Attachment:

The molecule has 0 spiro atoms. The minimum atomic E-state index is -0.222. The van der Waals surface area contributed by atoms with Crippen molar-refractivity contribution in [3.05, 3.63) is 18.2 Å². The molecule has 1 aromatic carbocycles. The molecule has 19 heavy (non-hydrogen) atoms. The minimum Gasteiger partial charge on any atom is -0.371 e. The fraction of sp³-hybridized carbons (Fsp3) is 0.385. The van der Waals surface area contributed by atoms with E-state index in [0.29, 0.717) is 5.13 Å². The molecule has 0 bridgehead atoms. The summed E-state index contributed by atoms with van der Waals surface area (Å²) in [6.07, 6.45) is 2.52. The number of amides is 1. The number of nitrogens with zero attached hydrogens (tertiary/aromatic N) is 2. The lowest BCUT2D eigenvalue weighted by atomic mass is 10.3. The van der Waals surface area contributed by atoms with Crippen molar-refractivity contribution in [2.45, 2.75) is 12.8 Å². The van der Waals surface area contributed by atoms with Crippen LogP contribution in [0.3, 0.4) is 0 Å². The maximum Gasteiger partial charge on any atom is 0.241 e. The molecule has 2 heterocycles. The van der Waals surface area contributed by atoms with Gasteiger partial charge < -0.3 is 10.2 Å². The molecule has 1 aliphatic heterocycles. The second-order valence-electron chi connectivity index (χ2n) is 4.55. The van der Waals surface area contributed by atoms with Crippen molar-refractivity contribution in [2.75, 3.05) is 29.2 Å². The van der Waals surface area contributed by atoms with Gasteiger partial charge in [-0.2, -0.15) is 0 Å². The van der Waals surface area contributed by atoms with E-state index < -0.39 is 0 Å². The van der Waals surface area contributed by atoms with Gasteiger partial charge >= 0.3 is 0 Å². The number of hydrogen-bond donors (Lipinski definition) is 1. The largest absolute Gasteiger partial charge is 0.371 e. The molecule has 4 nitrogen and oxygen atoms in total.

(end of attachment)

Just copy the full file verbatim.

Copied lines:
The molecule has 0 spiro atoms. The minimum atomic E-state index is -0.222. The van der Waals surface area contributed by atoms with Crippen molar-refractivity contribution in [3.05, 3.63) is 18.2 Å². The molecule has 1 aromatic carbocycles. The molecule has 19 heavy (non-hydrogen) atoms. The minimum Gasteiger partial charge on any atom is -0.371 e. The fraction of sp³-hybridized carbons (Fsp3) is 0.385. The van der Waals surface area contributed by atoms with E-state index in [0.29, 0.717) is 5.13 Å². The molecule has 0 bridgehead atoms. The summed E-state index contributed by atoms with van der Waals surface area (Å²) in [6.07, 6.45) is 2.52. The number of amides is 1. The number of nitrogens with zero attached hydrogens (tertiary/aromatic N) is 2. The lowest BCUT2D eigenvalue weighted by atomic mass is 10.3. The van der Waals surface area contributed by atoms with Crippen molar-refractivity contribution in [2.45, 2.75) is 12.8 Å². The van der Waals surface area contributed by atoms with Crippen LogP contribution in [0.3, 0.4) is 0 Å². The maximum Gasteiger partial charge on any atom is 0.241 e. The molecule has 2 heterocycles. The van der Waals surface area contributed by atoms with Gasteiger partial charge < -0.3 is 10.2 Å². The molecule has 1 aliphatic heterocycles. The second-order valence-electron chi connectivity index (χ2n) is 4.55. The van der Waals surface area contributed by atoms with Crippen molar-refractivity contribution in [2.75, 3.05) is 29.2 Å². The van der Waals surface area contributed by atoms with Gasteiger partial charge in [-0.2, -0.15) is 0 Å². The van der Waals surface area contributed by atoms with E-state index < -0.39 is 0 Å². The van der Waals surface area contributed by atoms with Gasteiger partial charge >= 0.3 is 0 Å². The number of hydrogen-bond donors (Lipinski definition) is 1. The largest absolute Gasteiger partial charge is 0.371 e. The molecule has 4 nitrogen and oxygen atoms in total.